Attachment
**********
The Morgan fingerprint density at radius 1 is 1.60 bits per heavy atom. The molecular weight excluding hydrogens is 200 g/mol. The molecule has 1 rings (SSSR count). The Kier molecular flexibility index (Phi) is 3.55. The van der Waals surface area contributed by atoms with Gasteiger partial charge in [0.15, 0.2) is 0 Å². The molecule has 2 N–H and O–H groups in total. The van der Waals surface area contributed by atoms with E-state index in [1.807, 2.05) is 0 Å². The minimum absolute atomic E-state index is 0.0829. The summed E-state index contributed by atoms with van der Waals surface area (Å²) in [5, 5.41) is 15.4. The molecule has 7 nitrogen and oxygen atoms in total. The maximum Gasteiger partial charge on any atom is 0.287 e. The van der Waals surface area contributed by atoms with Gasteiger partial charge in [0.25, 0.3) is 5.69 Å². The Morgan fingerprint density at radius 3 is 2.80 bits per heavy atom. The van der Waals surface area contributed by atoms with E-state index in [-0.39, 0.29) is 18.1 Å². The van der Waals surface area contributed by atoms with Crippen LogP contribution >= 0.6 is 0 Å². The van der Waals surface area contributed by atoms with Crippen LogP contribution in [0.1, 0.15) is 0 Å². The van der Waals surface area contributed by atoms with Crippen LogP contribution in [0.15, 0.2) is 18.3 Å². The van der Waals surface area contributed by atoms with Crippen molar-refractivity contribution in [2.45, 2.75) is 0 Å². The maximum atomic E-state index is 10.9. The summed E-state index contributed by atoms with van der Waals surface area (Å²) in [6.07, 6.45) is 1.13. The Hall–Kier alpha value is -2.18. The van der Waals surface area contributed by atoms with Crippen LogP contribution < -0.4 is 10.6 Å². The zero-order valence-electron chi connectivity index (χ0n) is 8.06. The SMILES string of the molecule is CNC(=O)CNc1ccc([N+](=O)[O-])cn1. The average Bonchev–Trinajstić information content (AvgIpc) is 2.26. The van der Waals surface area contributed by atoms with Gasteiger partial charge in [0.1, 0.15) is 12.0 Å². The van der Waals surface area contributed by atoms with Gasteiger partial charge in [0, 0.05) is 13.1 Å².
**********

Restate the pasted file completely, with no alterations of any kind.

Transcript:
The Morgan fingerprint density at radius 1 is 1.60 bits per heavy atom. The molecular weight excluding hydrogens is 200 g/mol. The molecule has 1 rings (SSSR count). The Kier molecular flexibility index (Phi) is 3.55. The van der Waals surface area contributed by atoms with Gasteiger partial charge in [0.15, 0.2) is 0 Å². The molecule has 2 N–H and O–H groups in total. The van der Waals surface area contributed by atoms with E-state index in [1.807, 2.05) is 0 Å². The minimum absolute atomic E-state index is 0.0829. The summed E-state index contributed by atoms with van der Waals surface area (Å²) in [5, 5.41) is 15.4. The molecule has 7 nitrogen and oxygen atoms in total. The maximum Gasteiger partial charge on any atom is 0.287 e. The van der Waals surface area contributed by atoms with Gasteiger partial charge in [0.25, 0.3) is 5.69 Å². The Morgan fingerprint density at radius 3 is 2.80 bits per heavy atom. The van der Waals surface area contributed by atoms with E-state index in [-0.39, 0.29) is 18.1 Å². The van der Waals surface area contributed by atoms with Crippen LogP contribution >= 0.6 is 0 Å². The van der Waals surface area contributed by atoms with Crippen LogP contribution in [0.1, 0.15) is 0 Å². The van der Waals surface area contributed by atoms with Crippen LogP contribution in [0.15, 0.2) is 18.3 Å². The van der Waals surface area contributed by atoms with Crippen molar-refractivity contribution in [2.45, 2.75) is 0 Å². The maximum atomic E-state index is 10.9. The summed E-state index contributed by atoms with van der Waals surface area (Å²) in [6.07, 6.45) is 1.13. The Hall–Kier alpha value is -2.18. The van der Waals surface area contributed by atoms with Crippen LogP contribution < -0.4 is 10.6 Å². The zero-order valence-electron chi connectivity index (χ0n) is 8.06. The SMILES string of the molecule is CNC(=O)CNc1ccc([N+](=O)[O-])cn1. The average Bonchev–Trinajstić information content (AvgIpc) is 2.26. The van der Waals surface area contributed by atoms with Gasteiger partial charge in [0.1, 0.15) is 12.0 Å². The van der Waals surface area contributed by atoms with Gasteiger partial charge in [0, 0.05) is 13.1 Å².